Polish dance music, especially the mazurka and polonaise, were popularized by Frédéric Chopin, and they soon spread across Europe and elsewhere. These are triple time dances, while five-beat forms are more common in the northeast and duple-time dances like the krakowiak come from the south. The polonaise comes from the French word for Polish to identify its origin among the Polish aristocracy, who had adapted the dance from a slower walking dance called chodzony. The polonaise then re-entered the lower-class musical life, and became an integral part of Polish music.
Polish literature is the literary tradition of Poland. Most Polish literature has been written in the Polish language, though other languages, used in Poland over the centuries, have also contributed to Polish literary traditions, including Latin, Yiddish, Lithuanian, Ukrainian, Belarusian, German and Esperanto.
Almost nothing remains of Polish literature prior to the country's Christianization in 966. Poland's pagan inhabitants certainly possessed an oral literature extending to Slavic songs, legends and beliefs, but early Christian writers did not deem it worthy of mention in the obligatory Latin, and so it has perished.
The first recorded sentence in the Polish language reads: "Day ut ia pobrusa, a ti poziwai" ("Let me grind, and you take a rest") — a paraphrase of the Latin "Sine, ut ego etiam molam." The work, in which this phrase appeared, reflects the culture of early Poland. The sentence was written within the Latin language chronicle Liber fundationis from between 1269 and 1273, a history of the Cistercian monastery in Henryków, Silesia. It was recorded by an abbot known simply as Piotr (Peter), referring to an event almost a hundred years earlier. The sentence was supposedly uttered by a Bohemian settler, Bogwal ("Bogwalus Boemus"), a subject of Bolesław the Tall, expressing compassion for his own wife who "very often stood grinding by the quern-stone." Most notable early medieval Polish works in Latin and the Old Polish language include the oldest extant manuscript of fine prose in the Polish language entitled the Holy Cross Sermons, as well as the earliest Polish-language Bible of Queen Zofia and the Chronicle of Janko of Czarnków from the 14th century, not to mention the Puławy Psalter.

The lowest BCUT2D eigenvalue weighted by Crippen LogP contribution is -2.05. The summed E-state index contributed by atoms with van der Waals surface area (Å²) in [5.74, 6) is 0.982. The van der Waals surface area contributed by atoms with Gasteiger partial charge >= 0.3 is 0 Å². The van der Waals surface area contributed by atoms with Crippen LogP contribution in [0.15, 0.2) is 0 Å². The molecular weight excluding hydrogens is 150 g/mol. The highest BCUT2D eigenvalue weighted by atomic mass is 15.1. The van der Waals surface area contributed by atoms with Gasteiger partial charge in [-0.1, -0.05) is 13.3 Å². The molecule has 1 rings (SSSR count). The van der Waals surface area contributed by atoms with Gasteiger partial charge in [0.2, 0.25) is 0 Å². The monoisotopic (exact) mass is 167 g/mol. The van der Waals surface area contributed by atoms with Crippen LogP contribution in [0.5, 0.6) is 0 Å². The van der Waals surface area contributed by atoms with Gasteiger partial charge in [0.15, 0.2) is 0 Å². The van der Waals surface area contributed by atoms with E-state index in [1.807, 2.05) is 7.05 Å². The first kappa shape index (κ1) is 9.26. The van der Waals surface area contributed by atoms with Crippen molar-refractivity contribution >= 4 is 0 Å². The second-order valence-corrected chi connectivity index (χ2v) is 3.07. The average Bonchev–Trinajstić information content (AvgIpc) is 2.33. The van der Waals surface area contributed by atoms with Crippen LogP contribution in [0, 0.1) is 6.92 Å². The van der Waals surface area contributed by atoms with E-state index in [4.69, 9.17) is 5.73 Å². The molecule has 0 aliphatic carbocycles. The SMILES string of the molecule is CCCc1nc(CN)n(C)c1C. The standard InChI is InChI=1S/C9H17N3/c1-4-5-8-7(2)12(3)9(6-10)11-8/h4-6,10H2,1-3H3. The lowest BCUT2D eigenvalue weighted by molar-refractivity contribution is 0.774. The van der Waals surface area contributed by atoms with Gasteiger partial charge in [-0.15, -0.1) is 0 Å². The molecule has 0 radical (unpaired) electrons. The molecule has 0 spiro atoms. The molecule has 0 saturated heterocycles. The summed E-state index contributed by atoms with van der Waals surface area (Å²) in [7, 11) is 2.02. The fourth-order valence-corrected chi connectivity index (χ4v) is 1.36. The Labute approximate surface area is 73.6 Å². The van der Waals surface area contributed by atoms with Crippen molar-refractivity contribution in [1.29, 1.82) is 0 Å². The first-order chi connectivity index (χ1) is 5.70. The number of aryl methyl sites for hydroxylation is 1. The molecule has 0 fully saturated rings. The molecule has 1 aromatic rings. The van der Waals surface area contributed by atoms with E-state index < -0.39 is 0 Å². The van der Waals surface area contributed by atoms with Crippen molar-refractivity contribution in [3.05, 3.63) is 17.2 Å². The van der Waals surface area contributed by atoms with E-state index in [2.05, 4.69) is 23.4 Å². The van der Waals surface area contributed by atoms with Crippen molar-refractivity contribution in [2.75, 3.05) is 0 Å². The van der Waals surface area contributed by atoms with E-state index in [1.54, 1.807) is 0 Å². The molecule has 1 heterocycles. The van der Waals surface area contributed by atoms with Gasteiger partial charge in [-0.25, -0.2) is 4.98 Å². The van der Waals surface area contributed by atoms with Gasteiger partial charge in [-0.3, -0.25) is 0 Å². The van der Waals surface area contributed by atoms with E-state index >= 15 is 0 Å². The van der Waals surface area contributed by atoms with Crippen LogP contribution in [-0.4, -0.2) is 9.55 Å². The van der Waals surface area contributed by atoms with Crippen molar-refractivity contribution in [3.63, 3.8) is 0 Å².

The literature in the period of Polish Baroque (between 1620 and 1764) was significantly influenced by the great popularization of Jesuit high schools, which offered education based on Latinclassics as part of a preparation for a political career. The studies of poetry required the practical knowledge of writing both Latin and Polish poems, which radically increased the number of poets and versifiers countrywide. On the soil of humanistic education some exceptional writers grew as well: Piotr Kochanowski (1566–1620) gave his translation of Torquato Tasso's Jerusalem Delivered; Maciej Kazimierz Sarbiewski, a poet laureate, became known among European nations as Horatius christianus (Christian Horace) for his Latin writings; Jan Andrzej Morsztyn (1621–1693), an epicurean courtier and diplomat, extolled in his sophisticated poems the valors of earthly delights; and Wacław Potocki (1621–1696), the most productive writer of the Polish Baroque, unified the typical opinions of Polish szlachta with some deeper reflections and existential experiences. Notable Polish writers and poets active in this period include: